• The receive/transfer unit 802 receives, stores and transmits data packets from other adjacent hubs and cores via receive and transmit data lines 806 and 808, respectively. Data packets are stored in the First In First Out (FIFO) memory mechanism as they are received and stored until they are either discarded or transmitted.
  • Control unit 804 manages the receipt and transmission of packet data by the receive/transfer unit 802 according to signals status/flush 804 a, select hub 804 c, select 804 b, and hub status/flush 804 d in accordance with the flow chart of FIG. 9.
  • Reference now being made to FIG. 9, a flow chart is shown illustrating the method used by a hub such as hub 6 of FIG. 1 for receiving packet data from an adjacent hub or core according to the teachings of the preferred embodiment of the present invention. Continuing with the explanation of hub 6, the receipt of data packets by hub 6 begins when an adjacent hub or source core asserts the hub select signal 804 c (Step 902). The control unit 804 verifies that the FIFO of the receive/transfer unit 802 has sufficient resources to receive the incoming packet data (Step 904).
  • If there are insufficient resources the control unit 804 notifies the adjacent hub or source core that hub 6 is currently busy via hub status/flush signal 804 d. If sufficient resources exist then the control unit 804 notifies the adjacent hub or source core to transmit data packets (Step 906).
  • In an embodiment of the present invention, a hub or source core can simultaneously transmit multiple copies of the data when transmission is considered critical. When a hub or source core initiates multiple instantiations of the same data packets, unique identifiers are included in the header to indicate the instantiation to which the data packet belongs and that there are multiple instantiations. As a destination core receives a data packet, it records this until the data transmission has been completed.
  • As explained below in connection with the receipt of data packets by a destination core, the destination core provides the headers of received data packets to the arbiter 108. The arbiter 108 tracks when multiple instances of the same data is being transmitted, and upon receiving header information on the data packets for the first instance to reach the destination core, the arbiter 108 informs all other hubs that are holding or transmitting the other instance(s) to flush their FIFOs of these redundant data packet instances via the status/flush signal 804 a (Steps 906-908, and 918).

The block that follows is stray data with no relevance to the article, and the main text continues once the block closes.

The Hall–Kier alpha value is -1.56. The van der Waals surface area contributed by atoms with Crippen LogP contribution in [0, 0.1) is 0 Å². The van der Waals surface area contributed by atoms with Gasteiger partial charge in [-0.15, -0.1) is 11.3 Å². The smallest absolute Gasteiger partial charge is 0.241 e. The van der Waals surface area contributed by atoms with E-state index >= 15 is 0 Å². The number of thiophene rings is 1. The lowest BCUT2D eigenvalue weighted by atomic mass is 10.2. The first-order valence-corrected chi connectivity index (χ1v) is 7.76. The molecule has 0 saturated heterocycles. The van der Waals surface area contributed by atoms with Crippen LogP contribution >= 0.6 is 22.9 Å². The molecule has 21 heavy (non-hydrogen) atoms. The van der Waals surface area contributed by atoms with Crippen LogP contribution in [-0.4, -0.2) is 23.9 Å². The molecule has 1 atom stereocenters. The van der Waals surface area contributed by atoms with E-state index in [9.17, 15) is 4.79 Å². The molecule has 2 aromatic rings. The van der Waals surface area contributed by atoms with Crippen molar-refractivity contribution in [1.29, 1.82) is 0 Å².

• Received data packets are stored in the FIFO (Step 914). If the select hub signal 804 c is still selected, then the source core or adjacent hub desires to send more packet data and the receipt of packet data proceeds back to step 302 and repeats the method from that point; otherwise, the receipt of the packet data ends (Step 918) information.
  • Reference now being made to FIG. 10, a flow chart is shown illustrating the transmission of data packets by a hub of FIG. 1 according to the teachings of an embodiment of the present invention. The control unit 804 processes any data packets stored in the FIFO according to any priorities that may be indicated in the headers of the data packets.
  • As previously discussed, the arbiter 108 may inform the hub that when it receives a certain data packet as identified with header information that the data packet should be transmitted to multiple adjacent hubs (Step 404).
  • The control unit 804 checks whether an adjacent hub is available for receipt of data packets by asserting the status/flush signal 804 d (406 n). If the status/flush signal 804 a indicates that the adjacent hub is available then the control unit 804 instructs the receive/transfer unit 802 to transmit the data packets in the FIFO (Steps 1012-1014).
  • If the status/flush signal 804 a indicates that the adjacent hub is busy then the control unit 804 waits a predetermined period of time and attempts the transmission again (Step 1006).
  • It should be noted, as the transmission of the data packets proceeds and if it were part of a multiple instantiation, that a flush signal can be received from the arbiter 108 via the status/flush signal 804 a. If a flush signal is received the control unit 804 instructs the receive/transfer unit 802 to flush the indicated data packets stored in the FIFO.